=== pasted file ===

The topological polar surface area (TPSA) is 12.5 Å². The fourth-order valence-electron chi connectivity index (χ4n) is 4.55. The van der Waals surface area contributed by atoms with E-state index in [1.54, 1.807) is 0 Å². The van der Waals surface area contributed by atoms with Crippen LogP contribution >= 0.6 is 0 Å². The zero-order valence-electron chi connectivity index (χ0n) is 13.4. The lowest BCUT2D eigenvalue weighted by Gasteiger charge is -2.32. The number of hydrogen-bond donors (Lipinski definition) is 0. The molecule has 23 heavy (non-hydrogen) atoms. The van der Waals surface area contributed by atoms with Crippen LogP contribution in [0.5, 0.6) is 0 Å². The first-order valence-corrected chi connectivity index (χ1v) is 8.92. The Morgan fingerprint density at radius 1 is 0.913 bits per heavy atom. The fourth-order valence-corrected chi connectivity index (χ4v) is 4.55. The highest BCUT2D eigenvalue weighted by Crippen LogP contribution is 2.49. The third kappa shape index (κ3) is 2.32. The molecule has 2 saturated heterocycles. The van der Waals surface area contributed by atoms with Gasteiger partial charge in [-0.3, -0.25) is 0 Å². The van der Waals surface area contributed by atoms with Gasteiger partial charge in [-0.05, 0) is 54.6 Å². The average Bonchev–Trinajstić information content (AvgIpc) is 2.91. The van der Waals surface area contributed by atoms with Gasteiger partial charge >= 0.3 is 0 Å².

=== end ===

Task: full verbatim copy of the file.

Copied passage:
The topological polar surface area (TPSA) is 12.5 Å². The fourth-order valence-electron chi connectivity index (χ4n) is 4.55. The van der Waals surface area contributed by atoms with E-state index in [1.54, 1.807) is 0 Å². The van der Waals surface area contributed by atoms with Crippen LogP contribution >= 0.6 is 0 Å². The zero-order valence-electron chi connectivity index (χ0n) is 13.4. The lowest BCUT2D eigenvalue weighted by Gasteiger charge is -2.32. The number of hydrogen-bond donors (Lipinski definition) is 0. The molecule has 23 heavy (non-hydrogen) atoms. The van der Waals surface area contributed by atoms with Crippen LogP contribution in [0.5, 0.6) is 0 Å². The first-order valence-corrected chi connectivity index (χ1v) is 8.92. The Morgan fingerprint density at radius 1 is 0.913 bits per heavy atom. The fourth-order valence-corrected chi connectivity index (χ4v) is 4.55. The highest BCUT2D eigenvalue weighted by Crippen LogP contribution is 2.49. The third kappa shape index (κ3) is 2.32. The molecule has 2 saturated heterocycles. The van der Waals surface area contributed by atoms with Gasteiger partial charge in [-0.3, -0.25) is 0 Å². The van der Waals surface area contributed by atoms with Gasteiger partial charge in [-0.05, 0) is 54.6 Å². The average Bonchev–Trinajstić information content (AvgIpc) is 2.91. The van der Waals surface area contributed by atoms with Gasteiger partial charge >= 0.3 is 0 Å².